Power is sent to the front wheels via a six-speed automated-clutch ("S tronic") transmission. Note that Audi's signature Quattro all-wheel-drive system is unavailable.

According to the EPA, the e-Tron with the 16-inch wheels achieves 86 MPGe (mpg equivalent) in mixed driving factoring in the 17-mile EV range. After that, expect 39 mpg combined in regular gas-electric hybrid mode. The larger wheels drop those numbers to 83 MPGe, a 16-mile EV range and 35 mpg combined, respectively. As with all plug-in hybrids, actual mileage will vary greatly and is heavily dependent on how much all-electric travel you do.

Importantly, top speed in pure EV mode is 80 mph, so the e-Tron is fully functional even when it's running solely on battery power. Just don't expect anything like Audi's estimated 7.6-second sprint to 60 mph, as that figure assumes all 204 combined horses are engaged.

The A3 e-Tron's battery can be charged from a 240-volt outlet in 2.5 hours using the factory-supplied charging cord and in about 8 hours from a standard 110-volt outlet. As with regular hybrids, onboard regenerative braking also adds some juice to the battery while the A3 e-Tron is being driven. There's a driver-selectable switch that engages the gasoline engine and shuts out the electric drive: useful if you want to save electric power for specific occasions.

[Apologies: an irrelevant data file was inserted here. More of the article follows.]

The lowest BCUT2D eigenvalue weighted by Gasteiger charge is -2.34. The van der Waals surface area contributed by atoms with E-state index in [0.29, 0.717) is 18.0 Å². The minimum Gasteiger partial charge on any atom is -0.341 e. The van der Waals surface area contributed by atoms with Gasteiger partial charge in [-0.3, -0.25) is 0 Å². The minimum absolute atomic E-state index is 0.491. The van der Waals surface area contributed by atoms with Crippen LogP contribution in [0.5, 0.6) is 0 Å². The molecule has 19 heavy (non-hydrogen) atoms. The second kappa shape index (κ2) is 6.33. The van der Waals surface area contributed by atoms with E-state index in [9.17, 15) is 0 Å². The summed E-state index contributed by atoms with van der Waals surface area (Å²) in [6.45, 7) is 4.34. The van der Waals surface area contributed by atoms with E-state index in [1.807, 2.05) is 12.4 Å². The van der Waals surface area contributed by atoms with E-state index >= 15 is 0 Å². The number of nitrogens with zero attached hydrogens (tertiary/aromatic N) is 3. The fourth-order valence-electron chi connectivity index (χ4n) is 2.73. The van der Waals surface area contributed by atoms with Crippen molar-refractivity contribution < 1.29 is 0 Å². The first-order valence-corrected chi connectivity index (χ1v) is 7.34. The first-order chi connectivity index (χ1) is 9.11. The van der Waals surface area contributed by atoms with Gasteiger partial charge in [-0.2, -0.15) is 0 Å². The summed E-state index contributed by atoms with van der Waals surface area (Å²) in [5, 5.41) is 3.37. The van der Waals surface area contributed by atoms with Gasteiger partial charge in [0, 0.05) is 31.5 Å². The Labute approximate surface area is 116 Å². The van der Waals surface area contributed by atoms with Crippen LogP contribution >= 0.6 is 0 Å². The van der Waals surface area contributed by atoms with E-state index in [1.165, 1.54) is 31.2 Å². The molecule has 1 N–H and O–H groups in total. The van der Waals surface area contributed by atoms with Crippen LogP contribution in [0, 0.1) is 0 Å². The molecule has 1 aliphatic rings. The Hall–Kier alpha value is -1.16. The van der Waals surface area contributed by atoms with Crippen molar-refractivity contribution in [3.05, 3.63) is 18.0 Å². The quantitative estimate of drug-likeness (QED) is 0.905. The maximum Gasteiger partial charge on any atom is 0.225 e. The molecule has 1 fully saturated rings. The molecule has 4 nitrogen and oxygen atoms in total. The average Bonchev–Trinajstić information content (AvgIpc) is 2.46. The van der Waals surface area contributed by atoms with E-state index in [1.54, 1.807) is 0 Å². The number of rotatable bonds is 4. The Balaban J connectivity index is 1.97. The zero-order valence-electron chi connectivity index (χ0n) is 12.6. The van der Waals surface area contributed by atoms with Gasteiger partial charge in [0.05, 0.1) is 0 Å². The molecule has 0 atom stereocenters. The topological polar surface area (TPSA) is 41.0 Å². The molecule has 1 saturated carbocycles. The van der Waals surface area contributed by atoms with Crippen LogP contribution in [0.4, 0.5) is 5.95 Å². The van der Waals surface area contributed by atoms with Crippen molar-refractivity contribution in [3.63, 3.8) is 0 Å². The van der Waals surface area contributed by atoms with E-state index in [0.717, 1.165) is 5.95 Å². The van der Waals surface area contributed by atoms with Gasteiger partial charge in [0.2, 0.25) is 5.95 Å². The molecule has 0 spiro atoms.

All A3 e-Trons come with antilock brakes, stability and traction control, front knee airbags, front and rear side airbags and full-length side curtain airbags, as well as automatic seatbelt pre-tensioning and window closing (Audi Pre-Sense Basic) when sensors determine a frontal or side collision is imminent.

The Prestige trim comes standard with additional safety features, including lane-departure prevention, blind-spot monitoring (optional on Premium Plus) and a radar-based frontal collision mitigation system (Audi Pre-Sense Front) that combines optical and audible warnings with automatic emergency braking to reduce damage in front collisions.


We haven't yet been able to put an A3 e-Tron through its paces on the track and will update this review once we've done so. In the meantime, our quick A3 e-Tron test-drive suggested that this plug-in hybrid delivers a supple ride along with excellent handling and responsiveness for a vehicle of this type. The e-Tron moves out sharply thanks to the extra torque its electric drive provides at launch, and with the low center of gravity that comes from packing several hundred pounds of battery below the seats, it feels exceptionally stable. The automated manual transmission shifts quickly and unobtrusively, and the A3 e-Tron's cabin is quiet — eerily so when running in all-electric mode.